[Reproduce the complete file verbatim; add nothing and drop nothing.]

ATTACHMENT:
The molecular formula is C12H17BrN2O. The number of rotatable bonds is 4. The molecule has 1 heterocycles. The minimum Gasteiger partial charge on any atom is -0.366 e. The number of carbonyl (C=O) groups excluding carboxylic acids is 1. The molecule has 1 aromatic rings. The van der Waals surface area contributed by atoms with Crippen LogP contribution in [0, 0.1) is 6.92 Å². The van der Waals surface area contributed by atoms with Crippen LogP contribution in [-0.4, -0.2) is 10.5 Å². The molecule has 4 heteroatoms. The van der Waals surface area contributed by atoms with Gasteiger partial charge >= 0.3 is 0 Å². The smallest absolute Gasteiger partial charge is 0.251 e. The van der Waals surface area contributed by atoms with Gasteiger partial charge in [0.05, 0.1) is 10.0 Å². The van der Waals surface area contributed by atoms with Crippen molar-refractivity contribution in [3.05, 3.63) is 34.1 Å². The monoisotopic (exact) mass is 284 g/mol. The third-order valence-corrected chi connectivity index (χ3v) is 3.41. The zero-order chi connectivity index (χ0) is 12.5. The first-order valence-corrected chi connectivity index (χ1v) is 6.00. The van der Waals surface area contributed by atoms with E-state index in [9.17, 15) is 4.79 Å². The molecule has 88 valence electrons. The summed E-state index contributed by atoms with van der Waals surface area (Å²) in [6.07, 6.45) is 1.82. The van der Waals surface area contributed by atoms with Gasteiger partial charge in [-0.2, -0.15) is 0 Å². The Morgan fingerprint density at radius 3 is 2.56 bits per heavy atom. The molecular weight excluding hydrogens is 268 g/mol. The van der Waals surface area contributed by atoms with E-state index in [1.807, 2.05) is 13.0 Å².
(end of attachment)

The molecular formula is C12H17BrN2O. The number of rotatable bonds is 4. The molecule has 1 heterocycles. The minimum Gasteiger partial charge on any atom is -0.366 e. The number of carbonyl (C=O) groups excluding carboxylic acids is 1. The molecule has 1 aromatic rings. The van der Waals surface area contributed by atoms with Crippen LogP contribution in [0, 0.1) is 6.92 Å². The van der Waals surface area contributed by atoms with Crippen LogP contribution in [-0.4, -0.2) is 10.5 Å². The molecule has 4 heteroatoms. The van der Waals surface area contributed by atoms with Gasteiger partial charge >= 0.3 is 0 Å². The smallest absolute Gasteiger partial charge is 0.251 e. The van der Waals surface area contributed by atoms with Gasteiger partial charge in [0.05, 0.1) is 10.0 Å². The van der Waals surface area contributed by atoms with Crippen molar-refractivity contribution in [3.05, 3.63) is 34.1 Å². The monoisotopic (exact) mass is 284 g/mol. The third-order valence-corrected chi connectivity index (χ3v) is 3.41. The zero-order chi connectivity index (χ0) is 12.5. The first-order valence-corrected chi connectivity index (χ1v) is 6.00. The van der Waals surface area contributed by atoms with E-state index in [9.17, 15) is 4.79 Å². The molecule has 88 valence electrons. The summed E-state index contributed by atoms with van der Waals surface area (Å²) in [6.07, 6.45) is 1.82. The van der Waals surface area contributed by atoms with Gasteiger partial charge in [-0.2, -0.15) is 0 Å². The Morgan fingerprint density at radius 3 is 2.56 bits per heavy atom. The molecular weight excluding hydrogens is 268 g/mol. The van der Waals surface area contributed by atoms with E-state index in [1.807, 2.05) is 13.0 Å².